Law Reviews, Journals, Newsletters
The Alabama Law Review, now approaching its sixty-first volume, is building on a rich tradition of scholarship aimed at exploring issues of national as well as local significance to scholars, legislators, jurists, and practitioners.
The Alaska Law Review is a scholarly publication that examines legal issues affecting the state of Alaska. It is composed of second and third year law students from Duke University School of Law, and governed by a faculty advisor committee.
ALB is the only independent magazine dedicated to the latest legal news, events and developments in Australia, Hong Kong, Singapore, China, Asia and the international business community. With a circulation throughout Australia, Hong Kong, Singapore, China, along with parts of Japan, Taiwan and Korea, ALB is the region’s most effective way to reach all the major lawyers, corporate counsel and business leaders. With coverage on all the important and emerging areas of practice and business, ALB provides the most updated legal and business news from in and around the region. Read More “Law Reviews, Journals, Newsletters”
Use these three books to help you patent your creation, keep the right records along the way, and make drawings for the USPTO. Whether you’re a new inventor or you’ve been in the game for a while, this Inventors’ Bundle will help you to:
understand patent law
create both utility patent and design patent drawings
file a provisional patent application while you prepare your formal patent application
… and much more. Bring your invention to life with this Inventors’ Bundle!
Save money and time by starting your New York LLC now with this online application. Our easy-to-use service helps you form your LLC directly online without the costly attorney fees. Pick a package, complete a comprehensive interview online, follow our step-by-step instructions, and leave the rest to us. We file your articles of organization with the New York Department of State for you and your LLC will come into existence the day they’re filed.
What is a limited liability company?
A limited liability company, commonly called an “LLC,” is a business structure that is similar to a corporation, but less formal. Business owners form LLCs to protect themselves from being personally liable for business debts.
LLCs combine the pass-through taxation of a partnership or sole proprietorship with the limited liability of a corporation. As in a partnership or sole proprietorship, income “passes through” the LLC to the LLC owners, and the owners report the business’s income on their personal income tax returns. Unlike a corporation, the LLC itself is not a separate taxable entity.
Like owners of a corporation, however, all LLC owners are protected from personal liability for business debts and claims—a feature known as “limited liability.” This means that if the business owes money or faces a lawsuit for some other reason, only the assets of the business itself are at risk. Creditors usually can’t reach the personal assets of the LLC owners, such as a house or car. (However, both LLC owners and corporate shareholders can lose this protection by acting illegally, unethically, or irresponsibly.)
For these reasons, many people say the LLC combines the best of partnerships and corporations.
The decision to form an LLC is an important one. Like a corporation, an LLC is meant to be a permanent legal entity, and it will exist—and incur taxes and fees, whether or not you are actively operating a business—until you take legal steps to dissolve it.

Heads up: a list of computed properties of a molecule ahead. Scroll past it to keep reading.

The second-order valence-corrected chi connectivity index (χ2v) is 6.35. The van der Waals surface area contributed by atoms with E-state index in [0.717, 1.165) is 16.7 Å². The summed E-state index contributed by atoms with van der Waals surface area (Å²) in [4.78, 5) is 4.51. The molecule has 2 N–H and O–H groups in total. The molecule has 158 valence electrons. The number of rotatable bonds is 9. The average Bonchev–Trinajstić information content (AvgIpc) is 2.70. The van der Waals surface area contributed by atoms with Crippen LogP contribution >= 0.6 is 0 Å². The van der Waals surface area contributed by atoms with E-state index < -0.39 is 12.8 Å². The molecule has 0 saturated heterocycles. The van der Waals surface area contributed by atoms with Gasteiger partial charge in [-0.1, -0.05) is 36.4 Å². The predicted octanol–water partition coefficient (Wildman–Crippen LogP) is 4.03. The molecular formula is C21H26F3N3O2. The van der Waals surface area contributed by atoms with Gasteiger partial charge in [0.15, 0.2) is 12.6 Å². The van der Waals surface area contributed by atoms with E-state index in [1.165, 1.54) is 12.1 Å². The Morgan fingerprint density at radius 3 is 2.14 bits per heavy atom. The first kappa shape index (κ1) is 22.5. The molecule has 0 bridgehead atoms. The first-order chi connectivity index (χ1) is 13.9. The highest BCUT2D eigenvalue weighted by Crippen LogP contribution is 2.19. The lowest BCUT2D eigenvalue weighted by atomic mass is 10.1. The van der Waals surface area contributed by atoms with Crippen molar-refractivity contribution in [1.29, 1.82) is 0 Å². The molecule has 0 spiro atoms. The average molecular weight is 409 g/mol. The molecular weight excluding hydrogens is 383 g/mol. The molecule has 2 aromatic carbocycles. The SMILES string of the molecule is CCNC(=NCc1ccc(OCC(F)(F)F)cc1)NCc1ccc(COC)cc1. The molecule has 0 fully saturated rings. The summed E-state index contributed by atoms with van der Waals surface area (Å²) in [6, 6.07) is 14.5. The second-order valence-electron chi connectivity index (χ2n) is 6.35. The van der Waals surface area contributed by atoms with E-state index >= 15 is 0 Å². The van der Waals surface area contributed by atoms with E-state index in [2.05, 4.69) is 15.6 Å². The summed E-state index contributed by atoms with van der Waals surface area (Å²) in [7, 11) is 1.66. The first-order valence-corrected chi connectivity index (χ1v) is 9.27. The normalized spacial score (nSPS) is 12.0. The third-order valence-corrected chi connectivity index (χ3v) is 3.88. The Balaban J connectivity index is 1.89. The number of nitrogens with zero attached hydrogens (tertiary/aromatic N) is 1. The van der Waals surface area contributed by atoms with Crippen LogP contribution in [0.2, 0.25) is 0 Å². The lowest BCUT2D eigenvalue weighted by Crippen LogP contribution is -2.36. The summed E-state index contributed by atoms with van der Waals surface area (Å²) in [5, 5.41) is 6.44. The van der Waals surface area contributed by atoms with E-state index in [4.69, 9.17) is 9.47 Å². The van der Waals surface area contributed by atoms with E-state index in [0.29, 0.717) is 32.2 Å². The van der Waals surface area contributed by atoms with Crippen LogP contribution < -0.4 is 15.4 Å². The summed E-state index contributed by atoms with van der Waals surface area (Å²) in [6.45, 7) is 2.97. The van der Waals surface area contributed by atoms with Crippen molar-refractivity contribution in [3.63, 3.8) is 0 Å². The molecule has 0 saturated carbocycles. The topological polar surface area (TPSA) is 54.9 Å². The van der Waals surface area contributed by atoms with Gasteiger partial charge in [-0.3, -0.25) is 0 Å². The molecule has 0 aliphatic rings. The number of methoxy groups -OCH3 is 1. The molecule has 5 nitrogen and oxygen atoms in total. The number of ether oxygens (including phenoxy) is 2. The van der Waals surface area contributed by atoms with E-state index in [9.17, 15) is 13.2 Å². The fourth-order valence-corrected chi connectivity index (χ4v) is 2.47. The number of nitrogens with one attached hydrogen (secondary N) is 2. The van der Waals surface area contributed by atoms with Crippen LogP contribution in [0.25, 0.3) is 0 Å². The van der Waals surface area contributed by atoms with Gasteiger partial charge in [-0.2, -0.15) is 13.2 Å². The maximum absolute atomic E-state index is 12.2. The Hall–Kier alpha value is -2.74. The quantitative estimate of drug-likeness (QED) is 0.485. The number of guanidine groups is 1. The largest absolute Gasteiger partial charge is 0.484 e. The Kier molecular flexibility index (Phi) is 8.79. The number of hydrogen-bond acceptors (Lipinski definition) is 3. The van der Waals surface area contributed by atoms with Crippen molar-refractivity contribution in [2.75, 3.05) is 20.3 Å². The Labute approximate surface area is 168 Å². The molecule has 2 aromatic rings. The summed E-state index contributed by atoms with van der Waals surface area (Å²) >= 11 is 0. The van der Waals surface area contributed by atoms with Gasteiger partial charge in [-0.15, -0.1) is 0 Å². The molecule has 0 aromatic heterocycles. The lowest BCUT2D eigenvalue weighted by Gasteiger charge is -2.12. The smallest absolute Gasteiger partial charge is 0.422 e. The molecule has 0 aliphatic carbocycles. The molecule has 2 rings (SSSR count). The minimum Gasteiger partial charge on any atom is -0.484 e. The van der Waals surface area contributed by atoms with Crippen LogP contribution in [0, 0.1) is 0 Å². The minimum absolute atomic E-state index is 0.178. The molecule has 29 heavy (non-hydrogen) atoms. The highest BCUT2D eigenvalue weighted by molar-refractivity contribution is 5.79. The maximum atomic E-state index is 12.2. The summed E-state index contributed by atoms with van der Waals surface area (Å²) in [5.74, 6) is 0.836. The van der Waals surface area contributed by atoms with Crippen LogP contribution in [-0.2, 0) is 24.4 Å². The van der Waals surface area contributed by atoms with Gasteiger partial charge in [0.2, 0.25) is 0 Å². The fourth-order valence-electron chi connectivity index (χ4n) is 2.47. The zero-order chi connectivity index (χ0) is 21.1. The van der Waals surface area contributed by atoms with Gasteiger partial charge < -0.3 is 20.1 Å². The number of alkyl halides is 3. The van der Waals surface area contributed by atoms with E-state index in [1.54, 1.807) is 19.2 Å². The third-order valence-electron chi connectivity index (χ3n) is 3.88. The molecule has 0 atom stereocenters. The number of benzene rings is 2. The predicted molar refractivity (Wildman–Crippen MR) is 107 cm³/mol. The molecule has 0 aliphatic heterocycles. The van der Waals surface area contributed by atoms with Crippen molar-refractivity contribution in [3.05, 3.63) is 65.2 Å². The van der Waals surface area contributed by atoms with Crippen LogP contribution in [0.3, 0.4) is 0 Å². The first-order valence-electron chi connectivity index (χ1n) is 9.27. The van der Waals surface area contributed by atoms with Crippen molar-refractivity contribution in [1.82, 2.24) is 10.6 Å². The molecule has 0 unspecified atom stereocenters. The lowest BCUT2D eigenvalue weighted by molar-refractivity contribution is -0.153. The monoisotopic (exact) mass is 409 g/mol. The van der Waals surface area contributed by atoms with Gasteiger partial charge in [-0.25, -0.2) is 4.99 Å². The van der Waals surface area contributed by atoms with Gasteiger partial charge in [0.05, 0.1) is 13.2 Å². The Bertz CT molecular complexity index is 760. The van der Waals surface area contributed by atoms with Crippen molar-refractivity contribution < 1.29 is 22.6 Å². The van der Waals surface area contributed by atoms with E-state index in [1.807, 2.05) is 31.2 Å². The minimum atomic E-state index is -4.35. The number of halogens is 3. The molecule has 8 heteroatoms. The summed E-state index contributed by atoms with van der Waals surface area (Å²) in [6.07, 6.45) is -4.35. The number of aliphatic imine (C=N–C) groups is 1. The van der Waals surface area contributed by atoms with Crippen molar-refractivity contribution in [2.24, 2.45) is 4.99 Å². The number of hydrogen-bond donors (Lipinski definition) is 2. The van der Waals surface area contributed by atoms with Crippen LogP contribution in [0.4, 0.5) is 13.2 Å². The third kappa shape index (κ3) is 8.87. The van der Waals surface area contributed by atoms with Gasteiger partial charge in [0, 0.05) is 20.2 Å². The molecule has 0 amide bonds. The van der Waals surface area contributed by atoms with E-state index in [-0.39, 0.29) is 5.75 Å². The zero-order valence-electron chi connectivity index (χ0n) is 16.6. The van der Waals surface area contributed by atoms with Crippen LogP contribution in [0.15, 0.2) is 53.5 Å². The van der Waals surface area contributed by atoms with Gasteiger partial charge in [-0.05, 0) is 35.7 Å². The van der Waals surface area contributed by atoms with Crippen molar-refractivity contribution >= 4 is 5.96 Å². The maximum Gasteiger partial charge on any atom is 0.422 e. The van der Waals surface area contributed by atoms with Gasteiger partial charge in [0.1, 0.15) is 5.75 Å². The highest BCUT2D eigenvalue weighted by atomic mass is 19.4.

Online California Corporation
Save money and time with the Online California Corporation formation application. Our easy-to-use service helps you form your LLC directly online without the costly attorney fees. Pick a package, complete a comprehensive interview online, follow our step-by-step instructions, and leave the rest to us. We file your articles of incorporation with the California Secretary of State for you and your corporation will come into existence the day they’re filed.
How do I form a corporation in California?
In California, you create a corporation by filing “articles of incorporation” with the Secretary of State’s office and paying a filing fee. You’ll also need corporate bylaws and resolutions signed by the board of directors, though these documents don’t need to be filed with the Secretary of State. Your bylaws explicitly state the rights and responsibilities of the shareholders and directors and govern how your corporation will be run.
After your articles of incorporation have been filed and you sign corporate bylaws, your corporation is official, but you will still need to obtain the licenses and permits that all new businesses must have to operate. These may include a business license (sometimes also referred to as a “tax registration certificate”), a federal employer identification number, a sellers’ permit, or a zoning permit. Forming a corporation does not exempt you from any of these requirements that apply to all businesses.
This Immigration Bundle packs almost everything you’d want to know about U.S.immigration laws and procedures into three compact volumes. Whether you are an immigrant yourself or assisting others to obtain U.S. visas, green cards, or other immigration benefits, you’ll find plain-English explanations of:
who is eligible for what types of visas, green cards, or U.S. citizenship
what forms and documents are needed to apply
who will have difficulty getting approved, due to crimes, immigration violations, low income, and so on
what special exceptions or waivers can help applicants gain approval
how to avoid or deal with delays and bureaucratic mixups.
. . . and much more. This immigration books have helped thousands of people obtain the right to live and work in the United States.